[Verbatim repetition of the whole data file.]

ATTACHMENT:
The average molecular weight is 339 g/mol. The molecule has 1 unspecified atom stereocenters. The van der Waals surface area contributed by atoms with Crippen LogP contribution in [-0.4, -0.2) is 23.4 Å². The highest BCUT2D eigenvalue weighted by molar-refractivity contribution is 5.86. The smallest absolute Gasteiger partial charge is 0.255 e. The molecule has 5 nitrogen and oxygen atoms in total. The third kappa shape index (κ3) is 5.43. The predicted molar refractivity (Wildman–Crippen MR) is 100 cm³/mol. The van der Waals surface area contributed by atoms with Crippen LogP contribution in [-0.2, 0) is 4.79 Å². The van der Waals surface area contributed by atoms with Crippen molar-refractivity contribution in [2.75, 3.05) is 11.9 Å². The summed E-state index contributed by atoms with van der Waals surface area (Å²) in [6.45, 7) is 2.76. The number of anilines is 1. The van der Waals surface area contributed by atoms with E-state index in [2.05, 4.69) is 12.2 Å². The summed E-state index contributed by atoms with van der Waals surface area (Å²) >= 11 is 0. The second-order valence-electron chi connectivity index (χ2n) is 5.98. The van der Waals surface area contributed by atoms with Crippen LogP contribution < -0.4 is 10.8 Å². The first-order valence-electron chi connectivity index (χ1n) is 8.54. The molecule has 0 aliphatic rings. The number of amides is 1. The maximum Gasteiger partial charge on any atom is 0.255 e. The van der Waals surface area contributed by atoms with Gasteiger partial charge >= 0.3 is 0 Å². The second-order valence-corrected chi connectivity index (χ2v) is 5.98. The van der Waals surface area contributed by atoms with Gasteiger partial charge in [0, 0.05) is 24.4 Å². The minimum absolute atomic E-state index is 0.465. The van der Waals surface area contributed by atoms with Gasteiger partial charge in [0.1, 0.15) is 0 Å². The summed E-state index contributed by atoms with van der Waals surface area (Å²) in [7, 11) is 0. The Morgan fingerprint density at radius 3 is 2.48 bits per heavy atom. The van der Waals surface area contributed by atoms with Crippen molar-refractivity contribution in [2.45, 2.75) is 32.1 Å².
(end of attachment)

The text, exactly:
The average molecular weight is 339 g/mol. The molecule has 1 unspecified atom stereocenters. The van der Waals surface area contributed by atoms with Crippen LogP contribution in [-0.4, -0.2) is 23.4 Å². The highest BCUT2D eigenvalue weighted by molar-refractivity contribution is 5.86. The smallest absolute Gasteiger partial charge is 0.255 e. The molecule has 5 nitrogen and oxygen atoms in total. The third kappa shape index (κ3) is 5.43. The predicted molar refractivity (Wildman–Crippen MR) is 100 cm³/mol. The van der Waals surface area contributed by atoms with Crippen LogP contribution in [-0.2, 0) is 4.79 Å². The van der Waals surface area contributed by atoms with Crippen molar-refractivity contribution in [2.75, 3.05) is 11.9 Å². The summed E-state index contributed by atoms with van der Waals surface area (Å²) in [6.45, 7) is 2.76. The number of anilines is 1. The van der Waals surface area contributed by atoms with E-state index in [2.05, 4.69) is 12.2 Å². The summed E-state index contributed by atoms with van der Waals surface area (Å²) >= 11 is 0. The second-order valence-electron chi connectivity index (χ2n) is 5.98. The van der Waals surface area contributed by atoms with Crippen LogP contribution < -0.4 is 10.8 Å². The first-order valence-electron chi connectivity index (χ1n) is 8.54. The molecule has 0 aliphatic rings. The number of amides is 1. The maximum Gasteiger partial charge on any atom is 0.255 e. The van der Waals surface area contributed by atoms with Gasteiger partial charge >= 0.3 is 0 Å². The second-order valence-corrected chi connectivity index (χ2v) is 5.98. The van der Waals surface area contributed by atoms with Gasteiger partial charge in [0, 0.05) is 24.4 Å². The minimum absolute atomic E-state index is 0.465. The van der Waals surface area contributed by atoms with Gasteiger partial charge in [0.1, 0.15) is 0 Å². The summed E-state index contributed by atoms with van der Waals surface area (Å²) in [7, 11) is 0. The Morgan fingerprint density at radius 3 is 2.48 bits per heavy atom. The van der Waals surface area contributed by atoms with Crippen molar-refractivity contribution in [2.45, 2.75) is 32.1 Å².